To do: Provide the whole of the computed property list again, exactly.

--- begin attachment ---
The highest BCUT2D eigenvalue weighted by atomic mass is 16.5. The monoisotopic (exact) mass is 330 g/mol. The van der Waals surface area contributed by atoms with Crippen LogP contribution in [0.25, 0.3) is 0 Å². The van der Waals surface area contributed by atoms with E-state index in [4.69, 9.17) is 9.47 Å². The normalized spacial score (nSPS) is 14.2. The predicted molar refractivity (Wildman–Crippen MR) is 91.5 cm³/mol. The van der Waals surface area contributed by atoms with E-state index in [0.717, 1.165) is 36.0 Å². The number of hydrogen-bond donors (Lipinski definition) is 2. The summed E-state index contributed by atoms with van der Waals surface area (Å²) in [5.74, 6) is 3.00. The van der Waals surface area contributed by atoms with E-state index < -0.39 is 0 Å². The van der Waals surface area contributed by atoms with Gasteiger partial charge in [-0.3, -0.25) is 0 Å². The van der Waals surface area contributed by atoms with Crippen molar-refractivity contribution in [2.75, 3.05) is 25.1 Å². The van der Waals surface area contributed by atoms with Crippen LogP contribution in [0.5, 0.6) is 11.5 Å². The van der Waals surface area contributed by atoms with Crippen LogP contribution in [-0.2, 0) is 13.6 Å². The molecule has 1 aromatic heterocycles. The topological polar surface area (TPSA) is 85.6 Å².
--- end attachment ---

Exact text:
The highest BCUT2D eigenvalue weighted by atomic mass is 16.5. The monoisotopic (exact) mass is 330 g/mol. The van der Waals surface area contributed by atoms with Crippen LogP contribution in [0.25, 0.3) is 0 Å². The van der Waals surface area contributed by atoms with E-state index in [4.69, 9.17) is 9.47 Å². The normalized spacial score (nSPS) is 14.2. The predicted molar refractivity (Wildman–Crippen MR) is 91.5 cm³/mol. The van der Waals surface area contributed by atoms with E-state index in [0.717, 1.165) is 36.0 Å². The number of hydrogen-bond donors (Lipinski definition) is 2. The summed E-state index contributed by atoms with van der Waals surface area (Å²) in [5.74, 6) is 3.00. The van der Waals surface area contributed by atoms with E-state index < -0.39 is 0 Å². The van der Waals surface area contributed by atoms with Gasteiger partial charge in [-0.3, -0.25) is 0 Å². The van der Waals surface area contributed by atoms with Crippen molar-refractivity contribution in [2.75, 3.05) is 25.1 Å². The van der Waals surface area contributed by atoms with Crippen LogP contribution in [0.5, 0.6) is 11.5 Å². The van der Waals surface area contributed by atoms with Crippen LogP contribution in [-0.2, 0) is 13.6 Å². The molecule has 1 aromatic heterocycles. The topological polar surface area (TPSA) is 85.6 Å².